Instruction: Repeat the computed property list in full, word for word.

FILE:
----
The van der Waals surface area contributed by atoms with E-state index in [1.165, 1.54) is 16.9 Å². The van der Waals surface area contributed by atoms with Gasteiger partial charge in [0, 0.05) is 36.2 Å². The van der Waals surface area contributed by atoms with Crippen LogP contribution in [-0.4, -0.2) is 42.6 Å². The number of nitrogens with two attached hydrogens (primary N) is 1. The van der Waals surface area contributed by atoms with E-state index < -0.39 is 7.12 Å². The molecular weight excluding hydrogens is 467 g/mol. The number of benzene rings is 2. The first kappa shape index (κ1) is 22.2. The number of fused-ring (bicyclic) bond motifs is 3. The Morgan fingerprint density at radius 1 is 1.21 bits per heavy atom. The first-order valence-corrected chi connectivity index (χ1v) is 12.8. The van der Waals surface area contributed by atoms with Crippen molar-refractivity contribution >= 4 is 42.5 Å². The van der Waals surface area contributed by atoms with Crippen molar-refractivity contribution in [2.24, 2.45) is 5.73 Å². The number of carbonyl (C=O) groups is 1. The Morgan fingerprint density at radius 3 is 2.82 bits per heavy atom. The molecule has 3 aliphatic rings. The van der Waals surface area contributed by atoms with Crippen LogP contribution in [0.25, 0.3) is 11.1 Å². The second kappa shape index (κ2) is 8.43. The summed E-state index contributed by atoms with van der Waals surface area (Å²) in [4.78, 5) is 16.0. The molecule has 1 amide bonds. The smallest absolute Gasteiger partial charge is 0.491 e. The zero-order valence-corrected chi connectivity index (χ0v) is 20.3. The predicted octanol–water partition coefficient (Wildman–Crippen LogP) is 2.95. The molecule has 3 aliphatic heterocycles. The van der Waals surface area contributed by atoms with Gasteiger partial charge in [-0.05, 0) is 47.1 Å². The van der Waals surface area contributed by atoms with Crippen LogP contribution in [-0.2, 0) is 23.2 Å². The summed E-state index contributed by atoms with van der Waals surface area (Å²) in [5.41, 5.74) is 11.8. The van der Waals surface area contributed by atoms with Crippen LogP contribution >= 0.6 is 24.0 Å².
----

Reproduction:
The van der Waals surface area contributed by atoms with E-state index in [1.165, 1.54) is 16.9 Å². The van der Waals surface area contributed by atoms with Gasteiger partial charge in [0, 0.05) is 36.2 Å². The van der Waals surface area contributed by atoms with Crippen LogP contribution in [-0.4, -0.2) is 42.6 Å². The number of nitrogens with two attached hydrogens (primary N) is 1. The van der Waals surface area contributed by atoms with E-state index < -0.39 is 7.12 Å². The molecular weight excluding hydrogens is 467 g/mol. The number of benzene rings is 2. The first kappa shape index (κ1) is 22.2. The number of fused-ring (bicyclic) bond motifs is 3. The Morgan fingerprint density at radius 1 is 1.21 bits per heavy atom. The first-order valence-corrected chi connectivity index (χ1v) is 12.8. The van der Waals surface area contributed by atoms with Crippen molar-refractivity contribution >= 4 is 42.5 Å². The van der Waals surface area contributed by atoms with Crippen molar-refractivity contribution in [2.24, 2.45) is 5.73 Å². The number of carbonyl (C=O) groups is 1. The Morgan fingerprint density at radius 3 is 2.82 bits per heavy atom. The molecule has 3 aliphatic rings. The van der Waals surface area contributed by atoms with Crippen LogP contribution in [0.25, 0.3) is 11.1 Å². The second kappa shape index (κ2) is 8.43. The summed E-state index contributed by atoms with van der Waals surface area (Å²) in [4.78, 5) is 16.0. The molecule has 1 amide bonds. The smallest absolute Gasteiger partial charge is 0.491 e. The zero-order valence-corrected chi connectivity index (χ0v) is 20.3. The predicted octanol–water partition coefficient (Wildman–Crippen LogP) is 2.95. The molecule has 3 aliphatic heterocycles. The van der Waals surface area contributed by atoms with Gasteiger partial charge in [-0.05, 0) is 47.1 Å². The van der Waals surface area contributed by atoms with Crippen LogP contribution in [-0.2, 0) is 23.2 Å². The summed E-state index contributed by atoms with van der Waals surface area (Å²) in [5.41, 5.74) is 11.8. The van der Waals surface area contributed by atoms with Crippen LogP contribution >= 0.6 is 24.0 Å².